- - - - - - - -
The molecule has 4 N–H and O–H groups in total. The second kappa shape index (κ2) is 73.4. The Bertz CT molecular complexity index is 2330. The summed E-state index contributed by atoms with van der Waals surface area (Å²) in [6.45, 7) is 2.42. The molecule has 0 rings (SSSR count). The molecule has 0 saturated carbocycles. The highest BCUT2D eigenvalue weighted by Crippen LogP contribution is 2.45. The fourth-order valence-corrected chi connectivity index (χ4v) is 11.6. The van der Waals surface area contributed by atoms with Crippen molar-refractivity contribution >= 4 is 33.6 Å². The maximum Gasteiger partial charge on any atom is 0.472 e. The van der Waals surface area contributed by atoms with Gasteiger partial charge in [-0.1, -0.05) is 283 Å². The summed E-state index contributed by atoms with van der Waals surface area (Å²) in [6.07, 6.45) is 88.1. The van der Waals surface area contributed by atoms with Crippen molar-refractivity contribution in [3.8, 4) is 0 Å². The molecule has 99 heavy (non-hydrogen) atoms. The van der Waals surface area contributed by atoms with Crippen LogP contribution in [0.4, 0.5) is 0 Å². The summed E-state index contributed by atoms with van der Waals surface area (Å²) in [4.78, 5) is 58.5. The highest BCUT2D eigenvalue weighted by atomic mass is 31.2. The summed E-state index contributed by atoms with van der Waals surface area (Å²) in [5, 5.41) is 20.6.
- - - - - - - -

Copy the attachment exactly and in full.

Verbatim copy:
The molecule has 4 N–H and O–H groups in total. The second kappa shape index (κ2) is 73.4. The Bertz CT molecular complexity index is 2330. The summed E-state index contributed by atoms with van der Waals surface area (Å²) in [6.45, 7) is 2.42. The molecule has 0 rings (SSSR count). The molecule has 0 saturated carbocycles. The highest BCUT2D eigenvalue weighted by Crippen LogP contribution is 2.45. The fourth-order valence-corrected chi connectivity index (χ4v) is 11.6. The van der Waals surface area contributed by atoms with Crippen molar-refractivity contribution >= 4 is 33.6 Å². The maximum Gasteiger partial charge on any atom is 0.472 e. The van der Waals surface area contributed by atoms with Gasteiger partial charge in [-0.1, -0.05) is 283 Å². The summed E-state index contributed by atoms with van der Waals surface area (Å²) in [6.07, 6.45) is 88.1. The van der Waals surface area contributed by atoms with Crippen molar-refractivity contribution in [3.8, 4) is 0 Å². The molecule has 99 heavy (non-hydrogen) atoms. The van der Waals surface area contributed by atoms with Crippen LogP contribution in [0.4, 0.5) is 0 Å². The summed E-state index contributed by atoms with van der Waals surface area (Å²) in [4.78, 5) is 58.5. The highest BCUT2D eigenvalue weighted by atomic mass is 31.2. The summed E-state index contributed by atoms with van der Waals surface area (Å²) in [5, 5.41) is 20.6.